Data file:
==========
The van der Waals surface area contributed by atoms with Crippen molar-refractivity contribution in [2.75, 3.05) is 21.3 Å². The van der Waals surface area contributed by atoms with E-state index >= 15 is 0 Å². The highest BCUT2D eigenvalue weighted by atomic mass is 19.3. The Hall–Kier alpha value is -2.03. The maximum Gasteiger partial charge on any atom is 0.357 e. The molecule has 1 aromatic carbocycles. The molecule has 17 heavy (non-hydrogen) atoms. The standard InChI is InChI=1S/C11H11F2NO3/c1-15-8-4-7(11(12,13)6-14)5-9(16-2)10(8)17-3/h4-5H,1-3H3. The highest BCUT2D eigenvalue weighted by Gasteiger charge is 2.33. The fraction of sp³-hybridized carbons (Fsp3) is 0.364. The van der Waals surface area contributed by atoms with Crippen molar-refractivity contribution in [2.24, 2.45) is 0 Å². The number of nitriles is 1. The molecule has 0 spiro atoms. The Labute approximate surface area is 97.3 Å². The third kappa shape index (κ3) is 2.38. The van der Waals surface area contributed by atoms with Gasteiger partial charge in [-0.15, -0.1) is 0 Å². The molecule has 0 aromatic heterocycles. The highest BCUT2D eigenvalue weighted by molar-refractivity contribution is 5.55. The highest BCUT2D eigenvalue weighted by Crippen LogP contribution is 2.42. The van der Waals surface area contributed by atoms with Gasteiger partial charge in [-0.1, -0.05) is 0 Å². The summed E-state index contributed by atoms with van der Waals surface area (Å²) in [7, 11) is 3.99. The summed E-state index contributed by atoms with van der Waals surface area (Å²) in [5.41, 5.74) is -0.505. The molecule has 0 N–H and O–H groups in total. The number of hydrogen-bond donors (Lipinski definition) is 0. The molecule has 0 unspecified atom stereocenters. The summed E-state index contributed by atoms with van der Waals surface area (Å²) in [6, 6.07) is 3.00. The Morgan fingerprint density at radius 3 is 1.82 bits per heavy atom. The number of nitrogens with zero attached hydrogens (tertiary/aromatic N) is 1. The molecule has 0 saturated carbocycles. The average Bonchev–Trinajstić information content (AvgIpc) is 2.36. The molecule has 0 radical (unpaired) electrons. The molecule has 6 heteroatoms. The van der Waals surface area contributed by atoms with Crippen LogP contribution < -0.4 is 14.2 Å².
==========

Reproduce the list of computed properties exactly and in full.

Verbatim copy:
The van der Waals surface area contributed by atoms with Crippen molar-refractivity contribution in [2.75, 3.05) is 21.3 Å². The van der Waals surface area contributed by atoms with E-state index >= 15 is 0 Å². The highest BCUT2D eigenvalue weighted by atomic mass is 19.3. The Hall–Kier alpha value is -2.03. The maximum Gasteiger partial charge on any atom is 0.357 e. The molecule has 1 aromatic carbocycles. The molecule has 17 heavy (non-hydrogen) atoms. The standard InChI is InChI=1S/C11H11F2NO3/c1-15-8-4-7(11(12,13)6-14)5-9(16-2)10(8)17-3/h4-5H,1-3H3. The highest BCUT2D eigenvalue weighted by Gasteiger charge is 2.33. The fraction of sp³-hybridized carbons (Fsp3) is 0.364. The van der Waals surface area contributed by atoms with Crippen molar-refractivity contribution in [2.24, 2.45) is 0 Å². The number of nitriles is 1. The molecule has 0 spiro atoms. The Labute approximate surface area is 97.3 Å². The third kappa shape index (κ3) is 2.38. The van der Waals surface area contributed by atoms with Gasteiger partial charge in [-0.15, -0.1) is 0 Å². The molecule has 0 aromatic heterocycles. The highest BCUT2D eigenvalue weighted by molar-refractivity contribution is 5.55. The highest BCUT2D eigenvalue weighted by Crippen LogP contribution is 2.42. The van der Waals surface area contributed by atoms with Gasteiger partial charge in [-0.1, -0.05) is 0 Å². The summed E-state index contributed by atoms with van der Waals surface area (Å²) in [7, 11) is 3.99. The summed E-state index contributed by atoms with van der Waals surface area (Å²) in [5.41, 5.74) is -0.505. The molecule has 0 N–H and O–H groups in total. The number of hydrogen-bond donors (Lipinski definition) is 0. The molecule has 0 unspecified atom stereocenters. The summed E-state index contributed by atoms with van der Waals surface area (Å²) in [6, 6.07) is 3.00. The Morgan fingerprint density at radius 3 is 1.82 bits per heavy atom. The number of nitrogens with zero attached hydrogens (tertiary/aromatic N) is 1. The molecule has 0 saturated carbocycles. The average Bonchev–Trinajstić information content (AvgIpc) is 2.36. The molecule has 0 radical (unpaired) electrons. The molecule has 6 heteroatoms. The van der Waals surface area contributed by atoms with Crippen LogP contribution < -0.4 is 14.2 Å².